¶13 The State asserted that Trial Counsel's ineffectiveness could be addressed only in the context of a claim that Appellate Counsel was ineffective for failing to raise issues on appeal. That is, McCloud had to show that Appellate Counsel "omitted an issue which [was] obvious from the trial record," and "probably would have resulted in reversal." (Quotation simplified.) Essentially, the State argued McCloud was required to show both that Trial Counsel was ineffective at trial and that Appellate Counsel was ineffective for failing to raise Trial Counsel's ineffectiveness. See Hamblin v. State, 2015 UT App 144, ¶ 11, 352 P.3d 144 (explaining that "we must examine the merits of the claim of ineffective assistance of trial counsel to determine if appellate counsel rendered ineffective assistance" by omitting that claim (quotation simplified)).

         ¶14 McCloud opposed the motion to dismiss, asserting that the State's procedural bar argument "must be rejected." He said barring his claims would confuse the role of appellate counsel- who generally raises ineffectiveness claims only when the trial record is adequate to permit decision on the issue-with the role of post-conviction counsel-who generally raises ineffectiveness claims based on matters not contained in the record. McCloud acknowledged that rule 23B allows supplementation of the record upon "a nonspeculative allegation of facts, not fully appearing in the record on appeal, which, if true, could support a determination that counsel was ineffective." (Quotation simplified.) But he argued that rule 23B does not require attorneys to "scrutinize their client's case for all possible extra-record claims of ineffective assistance of counsel during the direct appeal." Instead, he claimed "the permissive language of the rule" creates "a procedural means of establishing a record for" claims of which "counsel is aware."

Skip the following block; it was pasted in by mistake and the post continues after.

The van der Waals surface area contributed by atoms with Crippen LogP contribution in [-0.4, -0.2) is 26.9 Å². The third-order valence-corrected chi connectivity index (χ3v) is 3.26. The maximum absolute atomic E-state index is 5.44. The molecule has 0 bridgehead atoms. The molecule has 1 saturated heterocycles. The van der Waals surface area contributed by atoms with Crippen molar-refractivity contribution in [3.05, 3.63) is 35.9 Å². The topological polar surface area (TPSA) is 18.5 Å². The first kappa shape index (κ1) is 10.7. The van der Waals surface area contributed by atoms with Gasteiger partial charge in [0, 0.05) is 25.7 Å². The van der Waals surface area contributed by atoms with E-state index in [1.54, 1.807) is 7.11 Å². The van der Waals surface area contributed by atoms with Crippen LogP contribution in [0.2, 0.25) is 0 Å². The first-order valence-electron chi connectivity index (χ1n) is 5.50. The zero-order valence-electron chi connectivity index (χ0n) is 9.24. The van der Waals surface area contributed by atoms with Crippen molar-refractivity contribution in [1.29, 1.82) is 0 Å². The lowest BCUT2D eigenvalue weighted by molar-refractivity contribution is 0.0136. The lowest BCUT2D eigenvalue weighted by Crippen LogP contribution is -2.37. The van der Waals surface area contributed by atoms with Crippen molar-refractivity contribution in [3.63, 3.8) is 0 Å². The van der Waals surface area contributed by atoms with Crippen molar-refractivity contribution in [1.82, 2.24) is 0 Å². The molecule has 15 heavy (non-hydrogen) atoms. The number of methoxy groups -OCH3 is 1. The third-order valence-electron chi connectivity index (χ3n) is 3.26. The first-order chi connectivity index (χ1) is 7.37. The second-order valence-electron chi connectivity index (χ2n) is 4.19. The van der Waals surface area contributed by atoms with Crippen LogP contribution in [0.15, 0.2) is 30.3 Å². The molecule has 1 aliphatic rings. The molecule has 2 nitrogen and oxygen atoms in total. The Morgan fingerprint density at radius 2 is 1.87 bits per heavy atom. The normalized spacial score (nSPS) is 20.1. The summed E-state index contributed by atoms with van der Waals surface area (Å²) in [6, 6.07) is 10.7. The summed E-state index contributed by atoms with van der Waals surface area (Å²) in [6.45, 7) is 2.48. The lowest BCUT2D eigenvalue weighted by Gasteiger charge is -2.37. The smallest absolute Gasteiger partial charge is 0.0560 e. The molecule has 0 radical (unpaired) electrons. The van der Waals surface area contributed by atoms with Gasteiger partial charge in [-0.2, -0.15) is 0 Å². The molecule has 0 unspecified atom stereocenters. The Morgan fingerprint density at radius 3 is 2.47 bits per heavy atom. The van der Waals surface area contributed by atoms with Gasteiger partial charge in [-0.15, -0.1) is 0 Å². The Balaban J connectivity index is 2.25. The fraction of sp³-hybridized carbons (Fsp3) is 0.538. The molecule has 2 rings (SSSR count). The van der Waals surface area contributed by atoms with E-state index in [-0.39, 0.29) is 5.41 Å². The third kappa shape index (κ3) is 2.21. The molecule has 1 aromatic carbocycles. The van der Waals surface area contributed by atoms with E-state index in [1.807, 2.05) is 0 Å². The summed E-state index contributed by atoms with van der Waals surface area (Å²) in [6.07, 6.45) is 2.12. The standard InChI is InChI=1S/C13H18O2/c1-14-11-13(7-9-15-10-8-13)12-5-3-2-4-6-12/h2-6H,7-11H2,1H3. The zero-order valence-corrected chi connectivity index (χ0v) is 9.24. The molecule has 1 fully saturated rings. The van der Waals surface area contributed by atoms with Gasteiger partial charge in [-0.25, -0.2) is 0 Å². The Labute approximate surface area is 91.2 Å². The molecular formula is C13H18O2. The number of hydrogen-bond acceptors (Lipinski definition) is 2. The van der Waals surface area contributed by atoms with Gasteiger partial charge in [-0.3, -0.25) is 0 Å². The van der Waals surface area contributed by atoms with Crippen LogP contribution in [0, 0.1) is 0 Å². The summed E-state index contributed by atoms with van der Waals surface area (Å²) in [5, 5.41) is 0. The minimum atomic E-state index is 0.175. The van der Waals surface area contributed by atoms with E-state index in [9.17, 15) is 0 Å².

¶15 McCloud noted that arguing Appellate Counsel's ineffectiveness would require him to show that the omitted issues were "obvious from the record." But rule 23B "provides the possibility of remand if counsel can make a nonspeculative allegation of facts not fully appearing in the record." (Quotation simplified.) Thus, if "the claim was solely 'obvious from the record, '" he argued, "there would be no need to make application under Rule 23(B)." He concluded that "it is precisely because claims of ineffective assistance of counsel are often based on matters not contained in the appellate record that [post-conviction petitions] are permitted."

         ¶16 After reviewing the parties' arguments, the post-conviction court concluded that McCloud's claims were procedurally barred. It noted that, "'ineffective assistance of counsel should be raised on appeal if (1) the trial record is adequate to permit decision of the issue and (2) [the] defendant is represented by counsel other than trial counsel.'" (Quoting State v. Litherland, 2000 UT 76, ¶ 9, 12 P.3d 92.) The court said, however, that the Utah Supreme Court has "eliminated the first part of the requirement" as a result of rule 23B and, "so long as on appeal a defendant is represented by different counsel, an ineffective assistance claim should (and certainly could) be raised on appeal." (Citing Litherland, 2000 UT 76, ¶ 17, and Cramer v. State, 2006 UT App 492, ¶ 9, 153 P.3d 782.) But the court allowed McCloud to amend his petition to include a claim for ineffective assistance of Appellate Counsel.